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Evidence continues to mount demonstrating that breastfeeding is extremely beneficial

for both mother and baby’s health. The American College of Obstetricians and

Gynecologist recommends that breast feeding be continued through approximately 6

months of age and is the preferred method of feeding for infants. Although

breastfeeding is a natural act women can encounter difficulties as mom and baby learn

to feed together.


One important first step in breastfeeding is establishing skin-to-skin contact This is

where baby and mom are touching skin to skin – often accomplished by laying baby on

mom’s chest. This contact has been show to improve breastfeeding and should begin

while the mom is still in the hospital. Babies love close contact and feel comfortable

with mom’s touch and smell.


Another important step in breastfeeding is having proper latch-on. This will help prevent

sore nipples. To start it is important that mom is in a comfortable position – not

straining. Mom should have her back supported and have pillows available to support

her arms/baby. Next, the baby should be positioned so that he/she is not uncomfortable

either. The baby should not have to turn his/her head to feed. As mom supports the

breast she can encourage the baby to open wide by tickling the baby’s bottom lip and

then pull baby close to her. As she draws the baby near, the baby’s chin should press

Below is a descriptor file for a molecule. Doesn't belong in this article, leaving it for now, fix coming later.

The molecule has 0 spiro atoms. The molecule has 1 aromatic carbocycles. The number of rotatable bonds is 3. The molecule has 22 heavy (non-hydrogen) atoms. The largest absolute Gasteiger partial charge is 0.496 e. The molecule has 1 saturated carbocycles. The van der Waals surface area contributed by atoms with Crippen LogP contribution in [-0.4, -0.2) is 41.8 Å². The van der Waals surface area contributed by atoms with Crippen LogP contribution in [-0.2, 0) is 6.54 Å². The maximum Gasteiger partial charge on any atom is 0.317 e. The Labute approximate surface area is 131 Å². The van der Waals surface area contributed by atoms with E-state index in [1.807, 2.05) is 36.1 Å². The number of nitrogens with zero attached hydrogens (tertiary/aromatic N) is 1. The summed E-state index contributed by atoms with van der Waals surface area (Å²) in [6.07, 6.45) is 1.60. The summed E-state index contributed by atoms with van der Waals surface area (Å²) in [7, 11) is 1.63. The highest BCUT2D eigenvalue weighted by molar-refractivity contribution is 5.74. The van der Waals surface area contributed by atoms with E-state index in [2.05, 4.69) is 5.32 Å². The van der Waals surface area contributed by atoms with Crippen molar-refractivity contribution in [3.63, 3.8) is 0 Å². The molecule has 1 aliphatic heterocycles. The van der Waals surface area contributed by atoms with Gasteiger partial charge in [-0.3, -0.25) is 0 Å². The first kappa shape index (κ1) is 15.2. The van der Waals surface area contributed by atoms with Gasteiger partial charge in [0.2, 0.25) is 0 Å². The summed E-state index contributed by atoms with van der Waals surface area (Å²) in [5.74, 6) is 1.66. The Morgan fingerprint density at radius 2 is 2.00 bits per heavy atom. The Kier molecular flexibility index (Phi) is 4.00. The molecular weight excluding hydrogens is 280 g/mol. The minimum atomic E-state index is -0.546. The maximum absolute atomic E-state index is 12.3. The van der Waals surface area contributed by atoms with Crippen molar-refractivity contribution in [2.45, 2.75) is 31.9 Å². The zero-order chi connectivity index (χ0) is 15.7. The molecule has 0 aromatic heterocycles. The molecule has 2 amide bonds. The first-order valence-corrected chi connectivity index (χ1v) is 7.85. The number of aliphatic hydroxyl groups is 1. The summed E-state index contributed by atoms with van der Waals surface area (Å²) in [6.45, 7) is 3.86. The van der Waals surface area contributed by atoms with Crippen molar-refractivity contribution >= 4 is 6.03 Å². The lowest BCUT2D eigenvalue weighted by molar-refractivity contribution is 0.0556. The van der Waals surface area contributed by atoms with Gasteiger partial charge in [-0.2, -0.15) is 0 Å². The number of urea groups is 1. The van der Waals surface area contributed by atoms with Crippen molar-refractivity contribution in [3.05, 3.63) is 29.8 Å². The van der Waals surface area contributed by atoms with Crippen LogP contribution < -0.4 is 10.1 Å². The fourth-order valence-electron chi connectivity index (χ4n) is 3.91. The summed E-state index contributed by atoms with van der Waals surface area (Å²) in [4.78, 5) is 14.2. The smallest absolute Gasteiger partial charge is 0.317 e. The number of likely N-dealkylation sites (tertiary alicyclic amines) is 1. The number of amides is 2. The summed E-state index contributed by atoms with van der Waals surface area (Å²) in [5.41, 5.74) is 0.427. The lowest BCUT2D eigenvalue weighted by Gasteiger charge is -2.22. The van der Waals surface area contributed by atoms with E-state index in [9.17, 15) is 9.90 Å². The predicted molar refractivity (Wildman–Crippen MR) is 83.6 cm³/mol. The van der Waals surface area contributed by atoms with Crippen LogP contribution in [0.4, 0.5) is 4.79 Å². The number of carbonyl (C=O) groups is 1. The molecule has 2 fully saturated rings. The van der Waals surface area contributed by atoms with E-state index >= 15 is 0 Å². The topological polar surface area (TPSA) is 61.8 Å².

against the breast and the nose will be touching the breast. If the baby does not open

wide! try again. Once latched on~ make sure to support the baby’s head and back.

Once the baby has finished feeding, he/she will often release on their own. But if not,

you can place a finger in the corner of the baby’s mouth and press down gently to

release the seal.


Other questions women often have center around milk supply and how often to feed. In

general babies typically eat 8-12 times in a 24 hour period which averages out to every

2-3 hours. Milk supply follows the laws of supply and demand. As babies require more

milk they will nurse more often leading to an increase in mom’s supply. Babies will have

growth spurts at about 2-3 weeks and again at 6 weeks. During this time mom will

notice an increase in feeds.


There are many questions I had myself when I breastfed my 3 children. One very

useful resource I found was La Leche League International. They can be found online

at llli.org. They have lists of frequently asked questions that were extremely helpful.

You realize that you are not alone and many women share the same concerns. They

also have an online chat forum where you can ask a lactation consultant specific

questions about your breastfeeding concerns.


Breastfeeding can be a wonderful experience for mom and baby that will also have

many lasting health benefits.